- Associated Press - Sunday, May 10, 2015

ORLANDO, Fla. (AP) - Half her lifetime ago, Sonya Baumstein approached a table at Winter Park High School, intrigued by a sport she knew little about.

It was her freshman year, and the people at that table were trying to convince her to try rowing.

“They told me it was the hardest thing I could ever do,” Baumstein said. “I thought that was an interesting challenge, and they were right.”

Baumstein wasn’t scared by the unknown then, and she isn’t now.

This month, the Orlando native plans to leave Choshi, Japan, in an attempt to become the first woman to row solo across the Pacific Ocean. Baumstein will be rowing in a 23-foot-long, 5 7/10-foot-wide carbon boat that she helped design.

Her 770-pound boat is not expected to arrive in Japan until May 11. After that, Baumstein’s four-week weather window will open, and her departure date will be based on favorable weather conditions and currents. The plan is for her to arrive in San Francisco in 4 to 6 months. Her progress will be monitored by GPS and satellite phone, but Baumstein will have no support vessel.

“It is the next logical step in her progression,” said her mother, Debra. “Am I scared? Yes, but I am more scared, to tell you the truth, if she would be downtown walking down Orange Avenue than any of the other stuff she has done.”

A decade after she was struck by a car on Dean Road in Orlando, ending her rowing career at the University of Wisconsin, Baumstein is going strong.

Baumstein, who lives in Port Townsend, Wash., was the only woman on a four-person team that rowed from the Canary Islands to Barbados 3 1/2 years ago. She biked from Mexico to Seattle and kayaked from Seattle to Juneau, Alaska, in 2012. The following year she crossed the Bering Strait on a stand-up paddleboard.

“It’s all measured risk,” Baumstein said.

Said Mike Vertullo, her coach at Winter Park: “I’ve been coaching 23 years, and Sonya is probably one of the most tenacious, hard-working kids I ever had. When she put her mind to something, she went for it, usually with great results.”

Baumstein said becoming the first woman to row across the Pacific solo appeals to her, but scientific and environmental components figure heavily into her quest. Born 30 years ago on Earth Day (April 22), she considers herself a “citizen scientist” and is collecting data during her journey of 5,700 nautical miles about water temperature, salinity, barometric pressure and wind to study the environment and climate change.

“Her biggest challenge will be that first month on the water,” said Andrew Cull, who cofounded SpinDrift Ocean Rowing - which manufactured Baumstein’s boat - with her. “When you get in a groove, life gets easy, but that first month, you are battling seasickness. You are battling (the effects of) all of the running around the past two years to get to this point.”

Baumstein, who earned a master’s degree from UCF in nonprofit management, admittedly is stubborn and has been for a long time.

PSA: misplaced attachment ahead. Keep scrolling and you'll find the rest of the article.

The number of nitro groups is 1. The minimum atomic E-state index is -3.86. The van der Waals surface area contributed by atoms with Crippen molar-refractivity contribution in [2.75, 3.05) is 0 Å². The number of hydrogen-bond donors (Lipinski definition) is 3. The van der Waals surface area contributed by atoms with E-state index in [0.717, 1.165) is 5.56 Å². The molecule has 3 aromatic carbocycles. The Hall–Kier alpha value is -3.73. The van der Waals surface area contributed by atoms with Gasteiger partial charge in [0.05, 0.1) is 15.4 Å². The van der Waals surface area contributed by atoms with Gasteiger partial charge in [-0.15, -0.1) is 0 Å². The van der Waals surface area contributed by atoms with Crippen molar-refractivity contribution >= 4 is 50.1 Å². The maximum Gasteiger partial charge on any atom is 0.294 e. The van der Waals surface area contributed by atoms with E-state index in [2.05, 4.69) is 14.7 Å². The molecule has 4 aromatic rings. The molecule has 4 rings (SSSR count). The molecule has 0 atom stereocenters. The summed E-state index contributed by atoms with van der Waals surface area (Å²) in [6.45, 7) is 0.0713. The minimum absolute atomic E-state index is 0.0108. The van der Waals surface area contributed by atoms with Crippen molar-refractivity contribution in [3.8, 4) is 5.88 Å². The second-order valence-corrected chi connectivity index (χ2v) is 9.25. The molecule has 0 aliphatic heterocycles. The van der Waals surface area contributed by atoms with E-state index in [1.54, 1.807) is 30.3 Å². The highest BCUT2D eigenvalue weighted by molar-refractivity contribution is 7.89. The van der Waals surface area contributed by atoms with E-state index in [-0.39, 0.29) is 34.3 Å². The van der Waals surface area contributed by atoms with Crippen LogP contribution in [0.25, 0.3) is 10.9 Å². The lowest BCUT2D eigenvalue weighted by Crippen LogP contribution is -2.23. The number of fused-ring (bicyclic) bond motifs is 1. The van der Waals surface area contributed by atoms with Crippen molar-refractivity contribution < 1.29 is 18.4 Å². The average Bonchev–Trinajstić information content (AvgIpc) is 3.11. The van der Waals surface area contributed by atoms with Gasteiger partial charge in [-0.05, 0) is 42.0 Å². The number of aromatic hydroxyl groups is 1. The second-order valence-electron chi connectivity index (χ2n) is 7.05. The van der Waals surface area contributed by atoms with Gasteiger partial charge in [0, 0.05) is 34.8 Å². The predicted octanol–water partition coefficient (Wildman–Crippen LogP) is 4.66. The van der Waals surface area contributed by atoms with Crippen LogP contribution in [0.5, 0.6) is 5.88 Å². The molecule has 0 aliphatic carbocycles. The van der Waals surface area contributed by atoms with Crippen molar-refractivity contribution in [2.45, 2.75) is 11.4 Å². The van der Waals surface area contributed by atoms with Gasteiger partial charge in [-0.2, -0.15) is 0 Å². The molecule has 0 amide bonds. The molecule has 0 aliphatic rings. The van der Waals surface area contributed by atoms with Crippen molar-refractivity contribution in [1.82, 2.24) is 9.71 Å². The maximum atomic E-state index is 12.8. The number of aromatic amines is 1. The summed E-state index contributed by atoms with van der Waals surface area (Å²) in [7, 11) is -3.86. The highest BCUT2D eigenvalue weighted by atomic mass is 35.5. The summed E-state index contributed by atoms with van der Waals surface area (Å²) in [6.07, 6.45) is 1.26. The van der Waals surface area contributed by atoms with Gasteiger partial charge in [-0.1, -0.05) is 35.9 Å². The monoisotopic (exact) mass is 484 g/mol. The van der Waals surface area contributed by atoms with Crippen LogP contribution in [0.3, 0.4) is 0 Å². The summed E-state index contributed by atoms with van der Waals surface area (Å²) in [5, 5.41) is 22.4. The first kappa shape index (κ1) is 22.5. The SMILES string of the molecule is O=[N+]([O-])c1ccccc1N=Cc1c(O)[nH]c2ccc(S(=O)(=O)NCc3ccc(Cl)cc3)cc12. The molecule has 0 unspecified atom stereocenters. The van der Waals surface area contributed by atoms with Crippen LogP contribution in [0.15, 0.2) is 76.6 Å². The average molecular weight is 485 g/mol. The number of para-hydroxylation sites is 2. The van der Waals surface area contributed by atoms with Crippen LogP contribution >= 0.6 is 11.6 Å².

Knowing how much her daughter enjoyed rowing but concerned it was affecting her grades, Baumstein’s mother once offered her $500, then $1,000 to quit the sport at Winter Park. Baumstein refused both times.

On another occasion, Baumstein was sick and her mother didn’t call or come home to take her to rowing practice. So, Sonya rode her bike from the family’s College Park neighborhood to the school.

“I never made that mistake again,” Debra Baumstein said.

Baumstein is not fazed by the journey’s risks - stormy weather, high winds, massive waves, avoiding larger vessels among them - or the eventuality that she will need to fix whatever goes wrong with her boat.

“Nothing is ever going to go right, so that is where you start your expectations,” she said. “This is something that any person can do. You just have to be willing to smile about the worst possible things.

“I guess I have trained myself - and it was probably the ocean that did it to me on the Atlantic trip - to live very much in the moment of that day. I am looking forward to the first stroke. I assume there will be many more after that. Each one will bring its own magic.”

And still leave some shaking their heads. According to Ocean Rowing Society records, only two of 16 attempts to row solo across the Pacific, west to east, have been successful, both by Frenchmen: Gérard d’Aboville in 1991 and Emmanuel Coindre in 2005.

“It is pretty crazy,” said Baumstein’s former roommate, Tom Trevisani. “You have to be crazy to do it, right? But I don’t think it surprises anybody that out of all our friends, it would be Sonya. She is fearless.”

Especially of the unknown.

___

Information from: Orlando Sentinel, https://www.orlandosentinel.com/


Copyright © 2019 The Washington Times, LLC.

The Washington Times Comment Policy

The Washington Times welcomes your comments on Spot.im, our third-party provider. Please read our Comment Policy before commenting.

 

Click to Read More and View Comments

Click to Hide